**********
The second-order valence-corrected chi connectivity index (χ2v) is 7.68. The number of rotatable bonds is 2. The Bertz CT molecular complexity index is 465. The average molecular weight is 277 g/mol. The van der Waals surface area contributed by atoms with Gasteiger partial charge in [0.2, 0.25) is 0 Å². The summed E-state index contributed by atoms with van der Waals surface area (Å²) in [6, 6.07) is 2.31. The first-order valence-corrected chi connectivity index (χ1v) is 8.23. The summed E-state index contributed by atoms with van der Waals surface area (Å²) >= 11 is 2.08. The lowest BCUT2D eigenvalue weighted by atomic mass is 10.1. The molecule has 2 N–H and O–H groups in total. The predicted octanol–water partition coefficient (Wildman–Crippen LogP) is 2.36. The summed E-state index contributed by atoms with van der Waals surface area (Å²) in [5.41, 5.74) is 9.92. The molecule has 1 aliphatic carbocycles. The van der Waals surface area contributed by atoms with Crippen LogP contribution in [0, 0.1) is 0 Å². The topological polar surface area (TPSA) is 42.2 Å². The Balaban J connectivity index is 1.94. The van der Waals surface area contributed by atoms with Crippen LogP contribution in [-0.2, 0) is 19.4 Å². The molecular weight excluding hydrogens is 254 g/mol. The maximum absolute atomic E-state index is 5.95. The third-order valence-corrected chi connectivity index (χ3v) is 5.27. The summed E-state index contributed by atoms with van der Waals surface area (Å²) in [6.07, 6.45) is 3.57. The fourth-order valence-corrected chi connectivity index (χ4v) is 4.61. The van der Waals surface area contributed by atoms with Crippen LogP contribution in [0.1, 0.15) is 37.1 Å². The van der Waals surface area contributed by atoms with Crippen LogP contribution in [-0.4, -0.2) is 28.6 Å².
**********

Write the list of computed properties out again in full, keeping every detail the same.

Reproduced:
The second-order valence-corrected chi connectivity index (χ2v) is 7.68. The number of rotatable bonds is 2. The Bertz CT molecular complexity index is 465. The average molecular weight is 277 g/mol. The van der Waals surface area contributed by atoms with Gasteiger partial charge in [0.2, 0.25) is 0 Å². The summed E-state index contributed by atoms with van der Waals surface area (Å²) in [6, 6.07) is 2.31. The first-order valence-corrected chi connectivity index (χ1v) is 8.23. The summed E-state index contributed by atoms with van der Waals surface area (Å²) >= 11 is 2.08. The lowest BCUT2D eigenvalue weighted by atomic mass is 10.1. The molecule has 2 N–H and O–H groups in total. The predicted octanol–water partition coefficient (Wildman–Crippen LogP) is 2.36. The summed E-state index contributed by atoms with van der Waals surface area (Å²) in [5.41, 5.74) is 9.92. The molecule has 1 aliphatic carbocycles. The van der Waals surface area contributed by atoms with Crippen LogP contribution in [0, 0.1) is 0 Å². The topological polar surface area (TPSA) is 42.2 Å². The Balaban J connectivity index is 1.94. The van der Waals surface area contributed by atoms with Crippen LogP contribution in [-0.2, 0) is 19.4 Å². The molecular weight excluding hydrogens is 254 g/mol. The maximum absolute atomic E-state index is 5.95. The third-order valence-corrected chi connectivity index (χ3v) is 5.27. The summed E-state index contributed by atoms with van der Waals surface area (Å²) in [6.07, 6.45) is 3.57. The fourth-order valence-corrected chi connectivity index (χ4v) is 4.61. The van der Waals surface area contributed by atoms with Crippen LogP contribution in [0.1, 0.15) is 37.1 Å². The van der Waals surface area contributed by atoms with Crippen LogP contribution in [-0.4, -0.2) is 28.6 Å².